Monday, January 14, 2013

AGC Partners 2012 Venture, M&A and IPO summary report

Here is the annual technology M&A report which highlights M&A volume was off 30%, and Q4 was particularly slow for IPO's and M&A. Not a good liquidity period for most. Some highlights:

  • The most active acquirers stayed active, though seem to be doing many small deals
  • The 25th cash richest technology company had nearly $2.5B of cash on hand
  • The large VC's, many with multiple funds continue to build capital war chests
  • Median acquisition premium was 33%
Though public companies continue to have hefty cash balances, it seems as if a combination of a mismatch between buyer and seller expectation of value, a concern over  government M&A scruitny, and an uncertain stock market has put a damper on activity. Though there is a way, the will is not keeping pace.

Friday, January 11, 2013

Justice department and M&A

Yesterday, the Justice Department filed suit challenging Bazaarvoice's mid- '12 acquistion of PowerReviews. If you blinked, you may have missed the transation as it's value was $168mm and PowerReview had revenues of $11.5mm.

Bazaarvoice offers a SaaS solution for customers to create and share ratings, reviews, etc and they syndicate these reviews across the web. Its clients more easliy create online social communities and have analytics to drive marketing and sales. PowerReviews is/was a competitor to Bazaarvoice.

I have not looked too deeply into the merits of the case, however, the low profile of the deal, the size of the seller, and the acquisition value seems to represent a very public statement by the government that they are going to be ever more mindful of the technology space for M&A and other anti-competitive actions. This suit, coupled with the FTC's recent review of Google's anti-trust position, and the FTC review of the Instagram buy should be a boon for lawyers.

Notwithstanding the merits of either of these cases, an active government oversight of the industry should mean that stakeholders should expect some dampening of  the M&A path to liquidity.

Customer lifetime value

The other day I attended a VC/Company founder seession at Lowenstein Sandler, where Devon Parekh, a partner with Insight Venture Partners spoke about customer lifetime value.While his presentation was skewed for enterprise type companies, the thinking has relevance for consumer companies too. In his view, it is one of the most important tools for estimating the value of a company, and as important, a means for management to manage and allocate assets.

Here's the summary of his thoughts:

  • First they look at the size of the market (e.g. # of potential customers, number potential of seats, multiplied by average value/seat)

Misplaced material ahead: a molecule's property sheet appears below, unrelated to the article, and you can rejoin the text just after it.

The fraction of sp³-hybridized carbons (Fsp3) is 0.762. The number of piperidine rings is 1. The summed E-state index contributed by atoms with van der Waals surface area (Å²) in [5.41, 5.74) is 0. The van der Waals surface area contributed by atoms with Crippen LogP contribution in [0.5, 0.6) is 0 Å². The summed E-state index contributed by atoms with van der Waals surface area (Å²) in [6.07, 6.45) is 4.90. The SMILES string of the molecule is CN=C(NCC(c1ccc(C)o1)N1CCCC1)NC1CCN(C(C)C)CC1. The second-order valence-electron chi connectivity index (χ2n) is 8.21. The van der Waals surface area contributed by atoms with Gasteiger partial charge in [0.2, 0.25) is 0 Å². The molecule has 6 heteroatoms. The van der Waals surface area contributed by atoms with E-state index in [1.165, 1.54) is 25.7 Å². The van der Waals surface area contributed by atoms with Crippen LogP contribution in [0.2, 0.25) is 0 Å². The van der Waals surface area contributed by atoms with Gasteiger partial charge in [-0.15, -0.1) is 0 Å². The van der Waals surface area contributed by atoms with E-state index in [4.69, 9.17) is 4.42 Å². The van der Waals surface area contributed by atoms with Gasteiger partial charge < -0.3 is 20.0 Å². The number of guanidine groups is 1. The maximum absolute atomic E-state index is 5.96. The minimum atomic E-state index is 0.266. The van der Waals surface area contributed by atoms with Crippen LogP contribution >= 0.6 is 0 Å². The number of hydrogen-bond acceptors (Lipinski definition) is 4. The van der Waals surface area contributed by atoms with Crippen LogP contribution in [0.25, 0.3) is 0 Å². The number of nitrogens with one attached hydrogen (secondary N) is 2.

• Then they make assumptions, by distribtuion channel as to the number of seats a company may obtain (e.g. market share)
  • Next is to look at the existing business, where they look at customer retention metrics by month of sign up. For example, they will assume that in the second year 90% of customers will renew, and in the third year, 85% of these will renew again
  • They take these % and look at the components of customer lifetime value. They divide customers by market and simultaneously divide them by distribution channel (2 analysis)
  • They determine revenue and gross margin by customer segment and by distribution
  • Then factor in sales/marketing expenses (customer acquistion costs) to support the channel
  • They use this information to reach a net contribution (pre-overhead allocation) by channel and by market
  • They apply the customer lifetime value metrics to the potential addressable market
  • They discount the future cash flows and apply a market multiple to reach a valuation conclusion
While I find this type of analysis incredibly useful for management and for later stage companies, I am not sure it's so relevant for early stage investors which tend to invest in companies which zig and zag before reaching their true market calling. Of course, this analysis does highllight how mature companies, who build their economic models around lifetime customer values can be blindsided when a new competitor, or way of doing business comes on the scene. Just think of the pain Enterprise software companies are facing as they now have to rely on the equivalent of their maintenance streams, without the initial 'pop' of large sales, to compete with SaaS vendors.

Tuesday, January 8, 2013

Search innovation

A few times each year I experiment with different search engines, yet have stayed with tried and true Google. Prior to looking at my latest nwe friend Izik,  I gave DuckDuckGo a whirl. I liked the clean interface, speed, and search suggestions for DuckDuckGo. While it's clear that the company has built a really nice product, it was not 'different' enough, nor, way 'better' enough for me to make a permanent switch.

Izik was built from the ground up for the tablet experience and offers a highly differentiated and intuitive search experience. The product was built by Blekko, which also offers a traditional desktop search experience "the spam-free search engine", as well as Rockzi, which is a highly visual (think Pinterest-like) social news/hobby board. According to Quantcast, Blekko has 1.8mm US unique visitors (Quantcast says DuckDuckGo has 248k monthly US visitors), so it could be called a large niche, or tiny mainstream player.